The problem that rocks Iraq — the insurgency — began with our military occupation of somebody else’s country. Things aren’t going to quiet down there until we get out. The longer we stay, the more things are going to boil internally. What went wrong with Iraq is the same lesson we learned in Vietnam: that nationalism is still a strong force. And if it has religious overtones, it’s even stronger.
So why did we invade in the first place?
Bush and Cheney both have an obsession with oil. They thought they could use the 9/11 tragedy falsely, as an excuse to grab Iraq without much problem. And now they’re trying to do the same thing with Iran. Suppose for a moment that Iranians are, in fact, trying to develop a nuclear weapon. Why would they do that? Because they’re number two on the “Axis of Evil” list, and Bush has already knocked off number one. If you’re Iran’s minister of defense, I think you’d try to develop at least one nuclear weapon to save yourself from what happened to Iraq.
You have a doctorate in history. Give me your unvanished take, as a historian, on the legacy of George W. Bush.
He’s easily the worst president in American history. I don’t think that’s exaggeration at all. Nobody has put us into such a godawful mess as this one. Nobody. I read the other day that the interest on the national debt is $750,000 a day — just on interest. You and I are paying that. Before we get up in the morning, we’ve got another huge increase in the debt on our backs.
What do you think motivates him? Is he just incompetent, or is he an ideologue?
Both. He’s terribly incompetent in managing the ship of state. He doesn’t know where to begin — Karl Rove and Dick Cheney are calling the shots. I don’t think he has a glimmer of reality on the big issues before the country: global warming, the escalating arms race, the war, the environment, education. He’s a disaster. I didn’t feel that way about his dad. Before his dad went into the first Gulf War, he took the time to get the approval of the entire United Nations and key leaders in the military and the national-security apparatus. Just about everybody was on board. Even then, he gave Saddam Hussein an ultimatum: Either get your army out of there or we’re going to hit. He even told him the day.
So you’d prefer to have Nixon in the White House?
Of course. Nixon knew what he was doing. He was dishonest and defined the Constitution to suit himself in various places. He deserved to be impeached, but not as much as this gang. But the mood is different now. Bush was re-elected even after people knew what he was like.
How did he pull that off?
Bush and Cheney are very skillful in using fear. Nixon used to say, “People don’t vote on faith, they vote on fear.” People didn’t vote for Bush and Cheney in the faith that they were the kind of men who would stand up against dishonesty and deceit. They voted for them because these guys scared the hell out of them. They just lie and twist everything. Goering once said it’s the easiest thing in the world to get a nation in war — you just make up a story and wave the banner of fear. The public falls in line, you can do what you want.
Looking ahead, is there anyone you see as a key leader in the future?
Barack Obama. He’s got a moral base that’s quite clear — that seems, to me, genuine. He’s a master at presenting constructive liberal ideas in a way that sounds quite reasonable to most people. I like Hillary, who worked hard for me in ’72, but I can’t abide her inability to say she was wrong about Iraq. The whole country knows it. Seventy percent of the country knows that the war is a disaster. Why is it so hard for her to say. “Well, I walked down that trail once to give it a chance, but I realize now it’s a disaster and I’m for getting out as soon as we reasonably can”? She’s imitating the worst trait of men — belligerency and waving the flag — to make herself look tougher: “I may be a woman, but let somebody cross me and they’re going to get it in the teeth.”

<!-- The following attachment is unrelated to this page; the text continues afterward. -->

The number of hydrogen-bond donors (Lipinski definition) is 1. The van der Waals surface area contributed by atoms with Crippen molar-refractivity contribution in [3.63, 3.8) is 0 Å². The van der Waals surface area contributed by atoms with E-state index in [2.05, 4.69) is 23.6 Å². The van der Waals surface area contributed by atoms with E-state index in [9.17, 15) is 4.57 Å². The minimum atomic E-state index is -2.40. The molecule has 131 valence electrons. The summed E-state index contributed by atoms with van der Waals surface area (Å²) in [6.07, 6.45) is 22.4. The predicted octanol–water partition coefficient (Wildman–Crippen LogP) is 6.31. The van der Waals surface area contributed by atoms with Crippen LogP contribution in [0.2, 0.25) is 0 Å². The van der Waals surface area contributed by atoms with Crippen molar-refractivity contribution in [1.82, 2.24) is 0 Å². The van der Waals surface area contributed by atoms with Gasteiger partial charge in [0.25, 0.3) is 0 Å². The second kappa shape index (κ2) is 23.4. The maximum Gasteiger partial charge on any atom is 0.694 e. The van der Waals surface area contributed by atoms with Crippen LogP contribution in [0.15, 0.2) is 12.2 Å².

What do you see as the biggest challenge the next president will face?
We’ve got to get our national priorities reordered. We had the Cold War going for 50 years, and we kept saying that there would be a peace dividend when it was over. We’ve never collected that. The military budget just keeps growing and growing. We can’t go on spending a major part of our budget year after year on imaginary enemies who aren’t there. Coming to grips with that will be very important over the next ten years.
You spend a lot of time speaking on college campuses. Are students different today than they were in the Sixties?
They have less faith in the political system changing things, no matter how hard they work. In the Sixties, young people genuinely thought they could change the direction of the country — and to some extent, they were vindicated in that. But after the shooting of all these great leaders, the two Kennedys and Martin Luther King, and the overwhelming loss that I suffered in 1972, it became harder for young people to believe that intelligent political action can make a difference. But I still think it’s worth doing. At the very least, it keeps things from getting worse.
Looking back, what do you think has changed for the better since the Sixties?
The most solid and most enduring gains were the civil rights movement and the women’s movement, both of which really triumphed in that period. I was proud of both of those. The civil rights revolution was a great historic achievement. Putting through those landmark bills on voting rights cost the Democratic Party the South, but it was our finest hour. I’ve never joined in this talk about how bad the Sixties were. I think they were one of the more admirable periods in our history.
In the final analysis, what do you think the legacy of the Sixties will be?
That older, experienced political figures can be wrong — even the best and the brightest. Young people saw that our leaders could be dreadfully wrong in their judgments. That’s the legacy of the Sixties: that people no longer automatically assume that those in high places know what they’re doing.